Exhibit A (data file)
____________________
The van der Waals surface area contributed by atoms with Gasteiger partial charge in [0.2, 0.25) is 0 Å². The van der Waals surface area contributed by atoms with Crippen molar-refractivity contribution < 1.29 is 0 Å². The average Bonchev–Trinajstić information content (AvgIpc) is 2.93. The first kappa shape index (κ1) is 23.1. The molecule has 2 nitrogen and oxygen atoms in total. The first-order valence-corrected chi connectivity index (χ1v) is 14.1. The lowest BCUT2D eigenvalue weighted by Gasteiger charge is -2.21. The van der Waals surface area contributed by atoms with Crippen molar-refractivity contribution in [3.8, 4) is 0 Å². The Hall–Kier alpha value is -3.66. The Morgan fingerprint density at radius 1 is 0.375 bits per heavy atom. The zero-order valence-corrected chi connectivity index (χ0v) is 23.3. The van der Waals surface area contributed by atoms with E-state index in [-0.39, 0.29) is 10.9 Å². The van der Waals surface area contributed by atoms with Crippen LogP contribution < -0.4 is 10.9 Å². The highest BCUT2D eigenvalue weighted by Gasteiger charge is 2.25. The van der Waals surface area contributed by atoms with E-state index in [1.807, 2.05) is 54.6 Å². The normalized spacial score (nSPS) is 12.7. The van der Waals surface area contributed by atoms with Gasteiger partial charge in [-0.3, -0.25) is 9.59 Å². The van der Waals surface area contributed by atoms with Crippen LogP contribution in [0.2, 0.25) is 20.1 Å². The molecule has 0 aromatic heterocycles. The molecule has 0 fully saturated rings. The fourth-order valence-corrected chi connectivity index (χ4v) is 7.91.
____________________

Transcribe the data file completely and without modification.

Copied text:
The van der Waals surface area contributed by atoms with Gasteiger partial charge in [0.2, 0.25) is 0 Å². The van der Waals surface area contributed by atoms with Crippen molar-refractivity contribution < 1.29 is 0 Å². The average Bonchev–Trinajstić information content (AvgIpc) is 2.93. The first kappa shape index (κ1) is 23.1. The molecule has 2 nitrogen and oxygen atoms in total. The first-order valence-corrected chi connectivity index (χ1v) is 14.1. The lowest BCUT2D eigenvalue weighted by Gasteiger charge is -2.21. The van der Waals surface area contributed by atoms with Crippen molar-refractivity contribution in [3.8, 4) is 0 Å². The Hall–Kier alpha value is -3.66. The Morgan fingerprint density at radius 1 is 0.375 bits per heavy atom. The zero-order valence-corrected chi connectivity index (χ0v) is 23.3. The van der Waals surface area contributed by atoms with E-state index in [-0.39, 0.29) is 10.9 Å². The van der Waals surface area contributed by atoms with Crippen LogP contribution < -0.4 is 10.9 Å². The highest BCUT2D eigenvalue weighted by Gasteiger charge is 2.25. The van der Waals surface area contributed by atoms with E-state index in [1.807, 2.05) is 54.6 Å². The normalized spacial score (nSPS) is 12.7. The van der Waals surface area contributed by atoms with Gasteiger partial charge in [-0.3, -0.25) is 9.59 Å². The van der Waals surface area contributed by atoms with Crippen LogP contribution in [0.2, 0.25) is 20.1 Å². The molecule has 0 aromatic heterocycles. The molecule has 0 fully saturated rings. The fourth-order valence-corrected chi connectivity index (χ4v) is 7.91.